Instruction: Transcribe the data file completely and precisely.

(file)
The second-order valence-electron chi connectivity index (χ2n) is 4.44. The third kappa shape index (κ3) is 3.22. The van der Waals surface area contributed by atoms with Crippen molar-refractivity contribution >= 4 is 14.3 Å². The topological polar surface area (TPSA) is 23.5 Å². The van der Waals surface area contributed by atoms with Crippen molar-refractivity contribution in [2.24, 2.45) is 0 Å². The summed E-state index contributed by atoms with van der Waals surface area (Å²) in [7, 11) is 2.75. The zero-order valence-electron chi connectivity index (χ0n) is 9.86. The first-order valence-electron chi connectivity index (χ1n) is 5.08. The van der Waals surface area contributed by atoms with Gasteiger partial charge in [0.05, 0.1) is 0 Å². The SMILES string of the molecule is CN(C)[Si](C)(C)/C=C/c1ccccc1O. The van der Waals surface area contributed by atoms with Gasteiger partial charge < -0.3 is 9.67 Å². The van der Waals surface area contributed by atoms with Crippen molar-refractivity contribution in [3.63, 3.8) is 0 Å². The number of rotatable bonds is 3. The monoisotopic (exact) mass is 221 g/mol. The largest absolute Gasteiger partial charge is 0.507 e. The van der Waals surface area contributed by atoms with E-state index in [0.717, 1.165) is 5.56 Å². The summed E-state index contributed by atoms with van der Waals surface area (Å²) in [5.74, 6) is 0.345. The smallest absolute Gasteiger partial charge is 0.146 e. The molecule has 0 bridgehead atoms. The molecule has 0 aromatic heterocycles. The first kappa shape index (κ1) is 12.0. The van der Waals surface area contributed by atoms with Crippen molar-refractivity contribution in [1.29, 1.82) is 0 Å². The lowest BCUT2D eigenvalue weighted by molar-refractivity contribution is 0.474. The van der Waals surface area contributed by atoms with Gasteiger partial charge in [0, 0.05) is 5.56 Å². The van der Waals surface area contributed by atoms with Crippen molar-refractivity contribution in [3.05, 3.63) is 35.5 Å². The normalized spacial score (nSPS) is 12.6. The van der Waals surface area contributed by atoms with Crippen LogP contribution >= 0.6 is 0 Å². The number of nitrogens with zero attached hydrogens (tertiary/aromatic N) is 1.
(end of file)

The second-order valence-electron chi connectivity index (χ2n) is 4.44. The third kappa shape index (κ3) is 3.22. The van der Waals surface area contributed by atoms with Crippen molar-refractivity contribution >= 4 is 14.3 Å². The topological polar surface area (TPSA) is 23.5 Å². The van der Waals surface area contributed by atoms with Crippen molar-refractivity contribution in [2.24, 2.45) is 0 Å². The summed E-state index contributed by atoms with van der Waals surface area (Å²) in [7, 11) is 2.75. The zero-order valence-electron chi connectivity index (χ0n) is 9.86. The first-order valence-electron chi connectivity index (χ1n) is 5.08. The van der Waals surface area contributed by atoms with Gasteiger partial charge in [0.05, 0.1) is 0 Å². The SMILES string of the molecule is CN(C)[Si](C)(C)/C=C/c1ccccc1O. The van der Waals surface area contributed by atoms with Gasteiger partial charge < -0.3 is 9.67 Å². The van der Waals surface area contributed by atoms with Crippen molar-refractivity contribution in [3.63, 3.8) is 0 Å². The number of rotatable bonds is 3. The monoisotopic (exact) mass is 221 g/mol. The largest absolute Gasteiger partial charge is 0.507 e. The van der Waals surface area contributed by atoms with E-state index in [0.717, 1.165) is 5.56 Å². The summed E-state index contributed by atoms with van der Waals surface area (Å²) in [5.74, 6) is 0.345. The smallest absolute Gasteiger partial charge is 0.146 e. The molecule has 0 bridgehead atoms. The molecule has 0 aromatic heterocycles. The first kappa shape index (κ1) is 12.0. The van der Waals surface area contributed by atoms with Crippen molar-refractivity contribution in [1.29, 1.82) is 0 Å². The lowest BCUT2D eigenvalue weighted by molar-refractivity contribution is 0.474. The van der Waals surface area contributed by atoms with Gasteiger partial charge in [0, 0.05) is 5.56 Å². The van der Waals surface area contributed by atoms with Crippen molar-refractivity contribution in [3.05, 3.63) is 35.5 Å². The normalized spacial score (nSPS) is 12.6. The van der Waals surface area contributed by atoms with Crippen LogP contribution >= 0.6 is 0 Å². The number of nitrogens with zero attached hydrogens (tertiary/aromatic N) is 1.